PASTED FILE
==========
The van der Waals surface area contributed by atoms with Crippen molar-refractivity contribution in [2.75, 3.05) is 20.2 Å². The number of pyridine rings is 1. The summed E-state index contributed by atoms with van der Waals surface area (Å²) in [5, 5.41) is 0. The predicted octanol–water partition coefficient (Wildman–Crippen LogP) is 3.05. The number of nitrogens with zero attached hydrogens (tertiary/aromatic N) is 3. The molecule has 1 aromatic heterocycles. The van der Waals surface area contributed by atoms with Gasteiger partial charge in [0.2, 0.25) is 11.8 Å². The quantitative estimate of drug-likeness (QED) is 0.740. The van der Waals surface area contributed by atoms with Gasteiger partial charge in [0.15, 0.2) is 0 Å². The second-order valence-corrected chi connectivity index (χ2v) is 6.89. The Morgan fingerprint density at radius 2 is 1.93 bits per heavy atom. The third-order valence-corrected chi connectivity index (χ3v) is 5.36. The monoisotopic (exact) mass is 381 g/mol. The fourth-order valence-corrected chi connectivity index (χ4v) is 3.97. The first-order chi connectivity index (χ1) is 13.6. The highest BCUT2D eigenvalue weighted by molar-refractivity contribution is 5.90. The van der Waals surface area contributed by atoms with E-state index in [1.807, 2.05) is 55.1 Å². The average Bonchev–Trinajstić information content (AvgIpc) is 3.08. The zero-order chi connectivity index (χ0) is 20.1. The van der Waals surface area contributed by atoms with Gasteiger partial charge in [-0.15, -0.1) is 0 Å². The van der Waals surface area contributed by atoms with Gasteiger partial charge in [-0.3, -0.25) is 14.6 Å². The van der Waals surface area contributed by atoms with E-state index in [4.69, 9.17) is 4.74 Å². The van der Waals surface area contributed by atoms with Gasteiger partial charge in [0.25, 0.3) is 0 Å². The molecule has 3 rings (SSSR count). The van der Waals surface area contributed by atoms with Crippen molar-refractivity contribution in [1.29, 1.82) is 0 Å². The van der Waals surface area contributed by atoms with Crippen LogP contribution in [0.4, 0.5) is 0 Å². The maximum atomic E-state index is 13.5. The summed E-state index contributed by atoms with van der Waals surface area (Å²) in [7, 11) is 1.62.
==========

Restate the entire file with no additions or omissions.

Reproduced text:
The van der Waals surface area contributed by atoms with Crippen molar-refractivity contribution in [2.75, 3.05) is 20.2 Å². The number of pyridine rings is 1. The summed E-state index contributed by atoms with van der Waals surface area (Å²) in [5, 5.41) is 0. The predicted octanol–water partition coefficient (Wildman–Crippen LogP) is 3.05. The number of nitrogens with zero attached hydrogens (tertiary/aromatic N) is 3. The molecule has 1 aromatic heterocycles. The van der Waals surface area contributed by atoms with Gasteiger partial charge in [0.2, 0.25) is 11.8 Å². The quantitative estimate of drug-likeness (QED) is 0.740. The van der Waals surface area contributed by atoms with Gasteiger partial charge in [0.15, 0.2) is 0 Å². The second-order valence-corrected chi connectivity index (χ2v) is 6.89. The Morgan fingerprint density at radius 2 is 1.93 bits per heavy atom. The third-order valence-corrected chi connectivity index (χ3v) is 5.36. The monoisotopic (exact) mass is 381 g/mol. The fourth-order valence-corrected chi connectivity index (χ4v) is 3.97. The first-order chi connectivity index (χ1) is 13.6. The highest BCUT2D eigenvalue weighted by molar-refractivity contribution is 5.90. The van der Waals surface area contributed by atoms with E-state index in [1.807, 2.05) is 55.1 Å². The average Bonchev–Trinajstić information content (AvgIpc) is 3.08. The zero-order chi connectivity index (χ0) is 20.1. The van der Waals surface area contributed by atoms with Gasteiger partial charge in [-0.15, -0.1) is 0 Å². The van der Waals surface area contributed by atoms with Gasteiger partial charge in [-0.3, -0.25) is 14.6 Å². The van der Waals surface area contributed by atoms with E-state index in [4.69, 9.17) is 4.74 Å². The van der Waals surface area contributed by atoms with Gasteiger partial charge in [0.25, 0.3) is 0 Å². The molecule has 3 rings (SSSR count). The van der Waals surface area contributed by atoms with Crippen molar-refractivity contribution in [1.29, 1.82) is 0 Å². The van der Waals surface area contributed by atoms with Crippen LogP contribution in [0.4, 0.5) is 0 Å². The maximum atomic E-state index is 13.5. The summed E-state index contributed by atoms with van der Waals surface area (Å²) in [7, 11) is 1.62.